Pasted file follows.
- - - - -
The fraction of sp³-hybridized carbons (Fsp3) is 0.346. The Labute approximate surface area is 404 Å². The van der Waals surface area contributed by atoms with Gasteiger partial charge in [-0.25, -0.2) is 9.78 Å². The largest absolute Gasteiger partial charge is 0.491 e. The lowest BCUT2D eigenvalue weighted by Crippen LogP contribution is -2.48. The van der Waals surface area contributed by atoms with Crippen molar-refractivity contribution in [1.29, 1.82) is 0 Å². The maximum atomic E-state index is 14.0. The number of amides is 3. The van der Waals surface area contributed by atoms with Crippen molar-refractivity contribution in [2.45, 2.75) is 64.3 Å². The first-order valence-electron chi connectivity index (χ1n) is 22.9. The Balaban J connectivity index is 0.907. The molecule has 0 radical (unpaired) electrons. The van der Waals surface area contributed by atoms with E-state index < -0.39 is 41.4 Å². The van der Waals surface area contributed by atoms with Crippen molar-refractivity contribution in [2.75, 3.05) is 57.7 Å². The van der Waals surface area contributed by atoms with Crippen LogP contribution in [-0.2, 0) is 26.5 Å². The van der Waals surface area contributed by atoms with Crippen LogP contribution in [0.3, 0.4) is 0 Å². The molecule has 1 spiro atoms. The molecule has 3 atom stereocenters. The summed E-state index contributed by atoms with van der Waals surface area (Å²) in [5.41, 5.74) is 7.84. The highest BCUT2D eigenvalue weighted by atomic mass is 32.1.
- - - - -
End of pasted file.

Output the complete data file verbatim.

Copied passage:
The fraction of sp³-hybridized carbons (Fsp3) is 0.346. The Labute approximate surface area is 404 Å². The van der Waals surface area contributed by atoms with Gasteiger partial charge in [-0.25, -0.2) is 9.78 Å². The largest absolute Gasteiger partial charge is 0.491 e. The lowest BCUT2D eigenvalue weighted by Crippen LogP contribution is -2.48. The van der Waals surface area contributed by atoms with Crippen molar-refractivity contribution in [1.29, 1.82) is 0 Å². The maximum atomic E-state index is 14.0. The number of amides is 3. The van der Waals surface area contributed by atoms with Crippen molar-refractivity contribution in [2.45, 2.75) is 64.3 Å². The first-order valence-electron chi connectivity index (χ1n) is 22.9. The Balaban J connectivity index is 0.907. The molecule has 0 radical (unpaired) electrons. The van der Waals surface area contributed by atoms with E-state index < -0.39 is 41.4 Å². The van der Waals surface area contributed by atoms with Crippen molar-refractivity contribution in [2.75, 3.05) is 57.7 Å². The van der Waals surface area contributed by atoms with Crippen LogP contribution in [-0.2, 0) is 26.5 Å². The van der Waals surface area contributed by atoms with Crippen LogP contribution in [0.3, 0.4) is 0 Å². The molecule has 1 spiro atoms. The molecule has 3 atom stereocenters. The summed E-state index contributed by atoms with van der Waals surface area (Å²) in [5.41, 5.74) is 7.84. The highest BCUT2D eigenvalue weighted by atomic mass is 32.1.